A. Yes, rotor inspection should never be a guesswork proposition. First of all, start with a rotor thickness check so you can determine whether the rotor is even in the serviceable thickness range. You can perform this using a rotor micrometer, which has one flat contact point and a pointed contact point on the other side. Take measurements at eight different locations throughout one complete rotation of the rotor. If the rotor has any grooves, make sure the pointed contact point of the micrometer touches in the groove, not on the shoulder. After you take your series of measurements, compare them to specifications. If the rotor measures at or below its specified discard thickness, replace the rotor. If your measurements show thickness variations outside the manufacturer’s specifications—called parallelism—this will also call for rotor replacement.
Q. Is it better to use a rotor micrometer or a dial indicator for determining rotor parallelism?
A. The two tools don’t really match up “eye-to-eye,” because they’re used differently. A micrometer is the tool to use to check for parallelism, but a dial indicator is the tool to use to determine whether excessive lateral runout exists. Lateral runout occurs when a rotor spins off its axis. Excessive parallelism and lateral runout can both cause a brake pedal pulsation, but for different reasons. That’s why you should have both tools in your brake diagnostic arsenal in order to properly diagnose a pedal pulsation problem.
Q. We need to service the rear brakes on VWs and Audis with electronic parking brake systems. Is there a special tool for these or do you use a standard caliper piston retracting tool?
A. Don’t force the caliper pistons back in using conventional methods on these cars or you will damage the calipers! To properly retract the caliper pistons, use either an appropriate scan tool or dedicated electronic retraction tool specifically made for this purpose.
Q. Brake fluid flushing seems to be more critical, the more I read. What should I consider if I plan to take on this service?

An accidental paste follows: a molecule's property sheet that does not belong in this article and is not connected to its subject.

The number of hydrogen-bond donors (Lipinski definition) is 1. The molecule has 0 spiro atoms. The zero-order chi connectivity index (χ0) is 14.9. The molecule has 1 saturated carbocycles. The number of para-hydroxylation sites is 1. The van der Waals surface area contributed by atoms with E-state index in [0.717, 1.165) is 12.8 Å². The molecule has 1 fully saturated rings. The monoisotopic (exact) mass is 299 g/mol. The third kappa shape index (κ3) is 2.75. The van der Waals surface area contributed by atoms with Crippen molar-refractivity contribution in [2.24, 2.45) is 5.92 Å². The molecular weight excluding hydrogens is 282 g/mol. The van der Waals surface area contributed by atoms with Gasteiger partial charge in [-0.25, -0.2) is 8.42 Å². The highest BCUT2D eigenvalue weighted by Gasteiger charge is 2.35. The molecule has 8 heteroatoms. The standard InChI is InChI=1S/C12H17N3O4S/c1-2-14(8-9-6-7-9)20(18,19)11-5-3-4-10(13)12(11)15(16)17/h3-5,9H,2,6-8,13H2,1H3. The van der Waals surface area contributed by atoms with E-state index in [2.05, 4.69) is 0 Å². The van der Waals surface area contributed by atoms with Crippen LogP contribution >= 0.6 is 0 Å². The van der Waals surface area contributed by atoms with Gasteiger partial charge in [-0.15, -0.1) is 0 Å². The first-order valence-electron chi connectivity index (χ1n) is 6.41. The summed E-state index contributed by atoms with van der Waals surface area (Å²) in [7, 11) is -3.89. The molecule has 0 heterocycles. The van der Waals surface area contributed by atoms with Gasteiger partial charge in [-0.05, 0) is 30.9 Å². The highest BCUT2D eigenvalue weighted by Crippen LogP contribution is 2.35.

A. First of all, shop around for a quality pressure bleeding system that’s easy to use and fits all the vehicles you service. If you can, try before you buy because some aspects of using a tool just never appear until you’ve actually had some hands-on time with the tool. Next, consider the scan tools you may have and their capabilities. Proper flushing/bleeding of a system with antilock brakes (ABS) may require interacting with the brake hydraulic system through the system pump and solenoids. Always check service information to be sure of what the procedure requires for each make and model. Jumping into a system flush or bleed without knowing what you’re up against could cause you some major headaches. At the very least, you may not be able to get all the old fluid out of the system. Even worse, you could introduce a problem into the hydraulic system, causing a spongy pedal that’s difficult to get rid of. If you have any doubts whatsoever about performing the procedure due to a lack of equipment or information, steer clear. Proceed only when you know you have all the right stuff.
Q. What do I need in order to diagnose ABS systems?
A. A multi-featured scan tool is an excellent starting place for ABS diagnostics. To be effective, your scan tool needs to perform three essential functions: 1) retrieve ABS trouble codes, 2) display ABS diagnostic data, and 3) perform various system function tests. Some scan tools also have the capability of capturing and displaying ABS “freeze frame” data, which is the data that transpired at the time an ABS trouble code registered. This data can be used to help reveal more specific details when pinpointing the cause of an ABS code. From there, a digital multimeter (DMM) can be a helpful diagnostic ally, helping you to perform pinpoint tests that lead to the root of the ABS problem. For example, let’s say an ABS trouble code clues you towards a bad wheel speed sensor. Using appropriate diagnostic information, you would then follow the flowcharts and steps to check the sensor and its circuit.
Thanks for checking out this month’s Tool Q&A column. Remember, this is your column, because it’s based off your questions. So, let PTEN know what’s on your mind when it comes to tools and equipment.